Set almost entirely in an apartment building in the slums of Jakarta, the extreme action film The Raid: Redemption (Indonesia, 2011) has a reputation as one of the fiercest, most brutal crime thrillers around.
It’s a well-earned reputation.
Directed by Gareth Huw Evans, a Brit (actually Welsh) in Asia, and starring martial arts professionals in the lead roles, this is a meeting of Western and Eastern action cinema, a savage portrait of cops and crooks in a culture of criminal Darwinism built on a ruthlessly simple plot and a fiercely stripped-down style.
A strike force is sent in to an apartment building populated by criminals and protected by the kind of arrogant underworld kingpin that populate such movies. When the cops enter, the kingpin offers a reward to any inhabitant who takes out the intruders. The body count is epic. The action is assaulting. Survival in this film is as much a matter of endurance as skill: these guys take beating after beating and get back up for the next round. You may wince so hard that you end up with sympathy bruises.
The Raid: Redemption has the choreography of the grittiest gangster thrillers from the Hong Kong action heyday of the nineties and the whiplash moves of Sammo Hung (in his prime) and Tony Jaa, but it ups the ante on the brutality and culture of corruption. Stars Iko Uwais (our upstanding hero, who has a pregnant wife at home but won’t give up on his comrades), Joe Taslim (the stalwart team leader), and Yayan Ruhian (the berserker building enforcer, appropriately named Mad Dog) are all martial arts professionals and serve as fight choreographers on the film, giving it an impressive variety of moves.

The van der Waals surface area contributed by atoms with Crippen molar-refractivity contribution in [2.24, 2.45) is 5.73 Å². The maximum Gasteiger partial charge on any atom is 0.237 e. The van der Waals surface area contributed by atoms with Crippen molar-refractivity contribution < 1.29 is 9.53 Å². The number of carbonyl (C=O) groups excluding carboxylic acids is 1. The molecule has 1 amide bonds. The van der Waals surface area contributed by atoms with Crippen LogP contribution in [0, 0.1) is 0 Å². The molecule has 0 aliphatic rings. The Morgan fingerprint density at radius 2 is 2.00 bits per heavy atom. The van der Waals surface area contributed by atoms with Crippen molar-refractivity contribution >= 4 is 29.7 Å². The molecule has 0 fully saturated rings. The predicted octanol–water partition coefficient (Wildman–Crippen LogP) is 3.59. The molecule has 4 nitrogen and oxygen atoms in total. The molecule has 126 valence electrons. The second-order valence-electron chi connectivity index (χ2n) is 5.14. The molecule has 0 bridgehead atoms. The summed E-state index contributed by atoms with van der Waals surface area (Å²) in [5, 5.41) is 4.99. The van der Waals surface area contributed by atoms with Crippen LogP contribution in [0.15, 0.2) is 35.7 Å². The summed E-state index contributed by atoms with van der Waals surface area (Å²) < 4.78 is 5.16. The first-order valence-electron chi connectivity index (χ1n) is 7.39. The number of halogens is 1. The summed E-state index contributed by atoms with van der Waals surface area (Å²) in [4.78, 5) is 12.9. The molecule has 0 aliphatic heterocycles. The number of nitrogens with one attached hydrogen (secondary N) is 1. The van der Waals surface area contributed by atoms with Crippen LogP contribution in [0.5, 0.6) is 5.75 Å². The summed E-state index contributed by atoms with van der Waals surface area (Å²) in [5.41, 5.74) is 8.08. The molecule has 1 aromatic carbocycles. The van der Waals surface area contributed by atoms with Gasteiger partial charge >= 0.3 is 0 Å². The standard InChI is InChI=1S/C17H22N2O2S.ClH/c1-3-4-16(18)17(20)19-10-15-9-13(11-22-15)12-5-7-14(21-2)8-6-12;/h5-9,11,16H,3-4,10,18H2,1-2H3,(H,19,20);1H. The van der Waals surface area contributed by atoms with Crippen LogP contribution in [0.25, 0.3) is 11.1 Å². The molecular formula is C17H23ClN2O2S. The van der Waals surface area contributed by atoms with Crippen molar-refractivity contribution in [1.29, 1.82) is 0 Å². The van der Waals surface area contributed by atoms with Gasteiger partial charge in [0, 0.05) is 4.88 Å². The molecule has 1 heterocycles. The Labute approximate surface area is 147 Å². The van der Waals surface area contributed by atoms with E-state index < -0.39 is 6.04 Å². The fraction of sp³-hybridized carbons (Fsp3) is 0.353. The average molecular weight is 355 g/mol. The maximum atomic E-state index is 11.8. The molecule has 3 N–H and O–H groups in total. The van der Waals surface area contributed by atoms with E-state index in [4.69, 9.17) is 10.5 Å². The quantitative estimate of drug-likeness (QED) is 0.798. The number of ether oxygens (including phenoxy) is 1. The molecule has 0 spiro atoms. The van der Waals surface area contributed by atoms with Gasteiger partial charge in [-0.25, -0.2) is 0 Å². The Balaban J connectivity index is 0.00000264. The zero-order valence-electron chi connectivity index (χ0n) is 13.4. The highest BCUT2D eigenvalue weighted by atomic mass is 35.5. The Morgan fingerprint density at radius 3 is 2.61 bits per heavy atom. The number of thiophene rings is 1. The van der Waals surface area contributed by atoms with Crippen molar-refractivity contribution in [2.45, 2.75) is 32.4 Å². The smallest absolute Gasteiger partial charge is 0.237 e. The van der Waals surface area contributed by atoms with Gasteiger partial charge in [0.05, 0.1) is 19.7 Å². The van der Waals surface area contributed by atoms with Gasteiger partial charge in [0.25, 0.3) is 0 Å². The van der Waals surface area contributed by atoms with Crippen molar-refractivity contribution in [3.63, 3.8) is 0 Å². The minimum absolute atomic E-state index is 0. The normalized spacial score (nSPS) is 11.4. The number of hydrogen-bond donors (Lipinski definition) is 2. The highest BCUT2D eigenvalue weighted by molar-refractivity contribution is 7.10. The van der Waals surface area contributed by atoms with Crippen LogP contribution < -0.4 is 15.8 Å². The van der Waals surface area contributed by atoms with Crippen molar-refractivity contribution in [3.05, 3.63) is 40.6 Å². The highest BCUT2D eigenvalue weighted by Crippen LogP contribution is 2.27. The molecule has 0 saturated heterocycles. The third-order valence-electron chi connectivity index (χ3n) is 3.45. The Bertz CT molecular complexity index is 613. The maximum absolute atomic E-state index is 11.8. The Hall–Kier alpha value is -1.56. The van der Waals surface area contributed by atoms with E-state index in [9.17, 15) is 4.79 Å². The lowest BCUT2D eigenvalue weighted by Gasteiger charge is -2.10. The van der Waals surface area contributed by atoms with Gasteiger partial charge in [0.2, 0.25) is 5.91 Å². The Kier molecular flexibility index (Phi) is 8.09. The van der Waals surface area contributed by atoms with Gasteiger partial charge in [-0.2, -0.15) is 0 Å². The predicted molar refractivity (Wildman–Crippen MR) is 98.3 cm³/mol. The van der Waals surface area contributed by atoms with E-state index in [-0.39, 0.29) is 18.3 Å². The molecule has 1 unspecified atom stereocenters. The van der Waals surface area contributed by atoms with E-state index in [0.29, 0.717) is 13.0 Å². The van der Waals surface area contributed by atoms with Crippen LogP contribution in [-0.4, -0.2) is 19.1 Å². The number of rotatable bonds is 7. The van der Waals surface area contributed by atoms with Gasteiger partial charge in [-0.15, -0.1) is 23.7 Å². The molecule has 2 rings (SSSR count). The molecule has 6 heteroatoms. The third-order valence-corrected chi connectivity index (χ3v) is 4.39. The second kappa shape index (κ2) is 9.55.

The backstory makes the police raid even more meaningless and it’s a fine line as to whether the film is hard-heartedly cynical or a statement of the cynicism of a thoroughly corrupt culture. The American title is almost a joke: there’s no redemption here, merely survival. You can argue the film is simply calculated exploitation as a stunning spectacle, but there is also something in its sober, serious attitude that gives the film a twisted authenticity as a sour social commentary on life in Jakarta.
Or maybe I’m just taking it all too seriously. Either way, this impressive display of hard-edged martial action and bare-knuckle direction is not something you can just toss off when it’s over. The cynicism of this vision seems born of real anger.
Rated R, in Indonesian with English subtitles
The Blu-ray and DVD from Sony Pictures Home Entertainment feature commentary director Gareth Evans, additional interviews with Evans and composers Mike Shinoda and Joe Trapanese, a brief but impressive “Anatomy of a Scene with Gareth Evans” that reveals the ingenuity over budget in a signature scene from the film, a couple of entertaining animated extras, and six video blogs which are, on the whole, as good as or better than the official featurettes.